The ship in the photo above, passing underneath the Brooklyn Bridge, was the USS Iowa, the first of four battleships to carry that name. This one was built 1893 to 1897 as the first of a new class of ship for the US navy. Because of the rapid changes in ship technology taking place in that era, Iowa had to modernized ten years after entering service and was obsolete after fifteen years. I’m not particularly interested in guns or armor, but the changes in technology around then also include marine engines (replacing reciprocating engines with turbines), hull design, and radio.
Iowa was in the East River sailing north (that’s Brooklyn in the background, at the east side of the bridge) heading to the Brooklyn Navy Yard. For a long time now, the Navy Yard has been a form of industrial park, so it’s easy to forget that it used to be exactly what its name implies. Here’s a picture (not necessarily from the same trip) of Iowa in dry dock at the Navy Yard:
You can make out the wood blocking supporting the hull on the lower right, just above the “Detroit Photographic Co.” lettering. More interesting are the struts on the left, running from the stepped wall of the dry dock to the hull, just above the waterline. (The hulls of US navy ships of that era were painted white above the waterline, giving them a distinctive appearance.) The struts kept the ship stable while work was being performed; it would be unfortunate if, as water was pumped out of the dry dock, the ship were to lean over to one side and fall off the blocking. The stepped dock walls allowed for ships of different sizes to be worked on in the same dock. The wider a ship was, the higher the blocking would have to be to get the hull up to the point where the steps were far enough apart to fit.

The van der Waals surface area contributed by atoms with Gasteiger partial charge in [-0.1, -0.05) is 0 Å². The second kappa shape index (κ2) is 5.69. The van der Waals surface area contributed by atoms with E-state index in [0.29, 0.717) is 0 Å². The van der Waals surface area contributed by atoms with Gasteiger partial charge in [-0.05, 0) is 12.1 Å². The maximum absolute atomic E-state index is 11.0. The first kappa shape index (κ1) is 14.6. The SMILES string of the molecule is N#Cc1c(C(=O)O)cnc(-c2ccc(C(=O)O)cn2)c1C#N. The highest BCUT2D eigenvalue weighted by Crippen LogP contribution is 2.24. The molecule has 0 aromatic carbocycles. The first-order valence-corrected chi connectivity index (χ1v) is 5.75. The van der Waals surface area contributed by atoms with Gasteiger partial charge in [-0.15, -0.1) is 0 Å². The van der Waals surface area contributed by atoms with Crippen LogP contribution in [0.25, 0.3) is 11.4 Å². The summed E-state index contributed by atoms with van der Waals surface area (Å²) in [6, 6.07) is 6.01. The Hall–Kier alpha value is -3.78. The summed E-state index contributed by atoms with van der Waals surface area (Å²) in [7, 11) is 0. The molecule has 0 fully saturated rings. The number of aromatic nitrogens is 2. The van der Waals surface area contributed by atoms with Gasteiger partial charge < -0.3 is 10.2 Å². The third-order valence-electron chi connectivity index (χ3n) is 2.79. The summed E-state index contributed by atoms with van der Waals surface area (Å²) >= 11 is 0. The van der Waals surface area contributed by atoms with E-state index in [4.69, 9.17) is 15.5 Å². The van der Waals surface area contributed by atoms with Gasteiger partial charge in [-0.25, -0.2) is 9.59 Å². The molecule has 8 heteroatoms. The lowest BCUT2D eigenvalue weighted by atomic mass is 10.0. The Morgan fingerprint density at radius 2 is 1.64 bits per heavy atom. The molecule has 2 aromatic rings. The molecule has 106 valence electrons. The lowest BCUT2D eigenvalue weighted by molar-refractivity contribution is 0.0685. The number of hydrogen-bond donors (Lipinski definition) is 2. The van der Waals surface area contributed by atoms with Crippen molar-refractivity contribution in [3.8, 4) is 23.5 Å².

Iowa looks to be in good condition in the second photo. The trip to the dry dock may have been for nothing more serious than cleaning and painting the hull. I’ve talked a lot about looking at various technologies as systems rather than as individual items, and that applies to warships as well. The ordinary ship trade-offs of speed versus carrying capacity versus maneuverability are exacerbated by the need to carry guns and armor.